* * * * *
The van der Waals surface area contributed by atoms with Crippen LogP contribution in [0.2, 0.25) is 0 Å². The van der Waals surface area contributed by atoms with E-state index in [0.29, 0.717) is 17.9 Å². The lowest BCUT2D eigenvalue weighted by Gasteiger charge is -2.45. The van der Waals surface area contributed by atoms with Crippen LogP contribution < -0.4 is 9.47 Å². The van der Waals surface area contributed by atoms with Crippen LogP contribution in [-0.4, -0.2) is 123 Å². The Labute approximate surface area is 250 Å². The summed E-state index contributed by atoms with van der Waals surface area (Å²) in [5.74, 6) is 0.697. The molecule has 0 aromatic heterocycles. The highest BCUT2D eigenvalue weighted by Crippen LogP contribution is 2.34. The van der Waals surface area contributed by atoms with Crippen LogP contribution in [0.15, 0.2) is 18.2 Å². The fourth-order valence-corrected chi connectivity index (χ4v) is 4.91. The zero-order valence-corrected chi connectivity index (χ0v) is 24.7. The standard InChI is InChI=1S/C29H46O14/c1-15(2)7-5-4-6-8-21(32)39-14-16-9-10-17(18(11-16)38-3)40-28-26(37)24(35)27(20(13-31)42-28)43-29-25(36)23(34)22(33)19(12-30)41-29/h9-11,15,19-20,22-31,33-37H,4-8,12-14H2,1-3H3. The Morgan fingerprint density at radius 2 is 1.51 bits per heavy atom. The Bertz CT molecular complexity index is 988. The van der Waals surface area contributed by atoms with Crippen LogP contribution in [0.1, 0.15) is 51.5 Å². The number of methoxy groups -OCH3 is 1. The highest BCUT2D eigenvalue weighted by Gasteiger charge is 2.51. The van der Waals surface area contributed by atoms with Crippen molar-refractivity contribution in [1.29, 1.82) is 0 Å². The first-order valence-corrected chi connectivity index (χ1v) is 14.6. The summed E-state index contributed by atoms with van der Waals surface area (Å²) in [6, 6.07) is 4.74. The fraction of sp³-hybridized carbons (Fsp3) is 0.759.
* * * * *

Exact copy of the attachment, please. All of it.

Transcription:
The van der Waals surface area contributed by atoms with Crippen LogP contribution in [0.2, 0.25) is 0 Å². The van der Waals surface area contributed by atoms with E-state index in [0.29, 0.717) is 17.9 Å². The lowest BCUT2D eigenvalue weighted by Gasteiger charge is -2.45. The van der Waals surface area contributed by atoms with Crippen LogP contribution < -0.4 is 9.47 Å². The van der Waals surface area contributed by atoms with Crippen LogP contribution in [-0.4, -0.2) is 123 Å². The Labute approximate surface area is 250 Å². The summed E-state index contributed by atoms with van der Waals surface area (Å²) in [5.74, 6) is 0.697. The molecule has 0 aromatic heterocycles. The highest BCUT2D eigenvalue weighted by Crippen LogP contribution is 2.34. The van der Waals surface area contributed by atoms with Crippen LogP contribution in [0.15, 0.2) is 18.2 Å². The fourth-order valence-corrected chi connectivity index (χ4v) is 4.91. The zero-order valence-corrected chi connectivity index (χ0v) is 24.7. The standard InChI is InChI=1S/C29H46O14/c1-15(2)7-5-4-6-8-21(32)39-14-16-9-10-17(18(11-16)38-3)40-28-26(37)24(35)27(20(13-31)42-28)43-29-25(36)23(34)22(33)19(12-30)41-29/h9-11,15,19-20,22-31,33-37H,4-8,12-14H2,1-3H3. The Morgan fingerprint density at radius 2 is 1.51 bits per heavy atom. The Bertz CT molecular complexity index is 988. The van der Waals surface area contributed by atoms with Crippen LogP contribution in [0.1, 0.15) is 51.5 Å². The number of methoxy groups -OCH3 is 1. The highest BCUT2D eigenvalue weighted by Gasteiger charge is 2.51. The van der Waals surface area contributed by atoms with Crippen molar-refractivity contribution in [1.29, 1.82) is 0 Å². The first-order valence-corrected chi connectivity index (χ1v) is 14.6. The summed E-state index contributed by atoms with van der Waals surface area (Å²) in [6, 6.07) is 4.74. The fraction of sp³-hybridized carbons (Fsp3) is 0.759.